It is interesting to consider to what extent this was in fact a deliberate choice, at least for some individuals. During the presidential campaign, a New York Times media columnist publicly declared that reporters need no longer apply “normal” journalistic standards in covering Mr. Trump because he was uniquely threatening to America and must be stopped. [ ]

This view—which many mainstream journalists appear to have shared—appears to have relied upon a foundational assumption that the media could successfully prevent Donald Trump’s election. Few appear to have thought seriously about the consequences of this approach should he prevail despite open and overwhelming opposition from the New York Times and other leading media organizations. Most obviously, a successful President Trump could justifiably view journalists and editors who knowingly suspended journalistic standards to oppose him as political opposition rather than neutral observers and interpreters of political life.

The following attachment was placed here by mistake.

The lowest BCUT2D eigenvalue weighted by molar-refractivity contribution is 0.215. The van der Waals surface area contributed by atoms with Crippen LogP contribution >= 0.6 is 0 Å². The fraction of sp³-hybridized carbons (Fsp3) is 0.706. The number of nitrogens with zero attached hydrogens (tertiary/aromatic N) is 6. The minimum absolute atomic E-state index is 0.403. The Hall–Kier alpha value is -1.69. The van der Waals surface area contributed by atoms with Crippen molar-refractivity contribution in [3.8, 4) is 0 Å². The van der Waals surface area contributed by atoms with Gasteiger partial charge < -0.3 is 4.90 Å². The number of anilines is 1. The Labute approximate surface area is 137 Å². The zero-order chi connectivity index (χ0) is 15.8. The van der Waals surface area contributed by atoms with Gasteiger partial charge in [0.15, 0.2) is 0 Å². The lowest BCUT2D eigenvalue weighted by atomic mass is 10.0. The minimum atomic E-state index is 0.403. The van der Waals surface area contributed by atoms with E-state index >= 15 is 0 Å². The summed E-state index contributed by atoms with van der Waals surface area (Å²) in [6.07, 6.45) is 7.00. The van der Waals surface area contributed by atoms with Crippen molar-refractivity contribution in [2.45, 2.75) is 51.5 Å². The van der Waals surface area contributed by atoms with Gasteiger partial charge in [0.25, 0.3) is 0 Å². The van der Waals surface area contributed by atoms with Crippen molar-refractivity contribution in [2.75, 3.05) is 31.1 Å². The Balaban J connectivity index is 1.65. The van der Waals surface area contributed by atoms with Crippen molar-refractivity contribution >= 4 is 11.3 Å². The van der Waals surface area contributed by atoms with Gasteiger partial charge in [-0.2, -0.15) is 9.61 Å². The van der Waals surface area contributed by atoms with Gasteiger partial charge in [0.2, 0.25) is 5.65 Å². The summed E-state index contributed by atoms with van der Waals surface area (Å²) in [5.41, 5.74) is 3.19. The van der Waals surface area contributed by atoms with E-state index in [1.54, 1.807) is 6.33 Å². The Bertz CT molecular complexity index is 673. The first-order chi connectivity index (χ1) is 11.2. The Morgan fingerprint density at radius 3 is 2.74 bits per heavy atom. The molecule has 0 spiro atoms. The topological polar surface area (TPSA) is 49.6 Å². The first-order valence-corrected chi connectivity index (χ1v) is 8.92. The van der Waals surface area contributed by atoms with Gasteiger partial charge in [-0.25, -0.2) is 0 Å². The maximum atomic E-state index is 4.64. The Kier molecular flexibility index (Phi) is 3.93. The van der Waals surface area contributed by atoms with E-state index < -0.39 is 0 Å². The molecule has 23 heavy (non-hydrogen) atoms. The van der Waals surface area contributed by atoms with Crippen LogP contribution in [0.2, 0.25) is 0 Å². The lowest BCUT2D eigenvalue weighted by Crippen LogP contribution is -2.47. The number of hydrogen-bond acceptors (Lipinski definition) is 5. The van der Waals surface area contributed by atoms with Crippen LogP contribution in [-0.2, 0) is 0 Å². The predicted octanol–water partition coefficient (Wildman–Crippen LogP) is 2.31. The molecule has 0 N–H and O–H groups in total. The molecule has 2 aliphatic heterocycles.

Setting aside its implications inside America, the approach that many media organizations have taken in covering Mr. Trump creates big problems for foreign governments, experts, and others trying to understand the United States and its politics and policy. Most obviously, it is no longer possible to view the New York Times , the Washington Post , and some other previously trusted media as sources of impartial and accurate information about the Trump administration, domestic support or opposition to its policies, or even what administration policy actually is.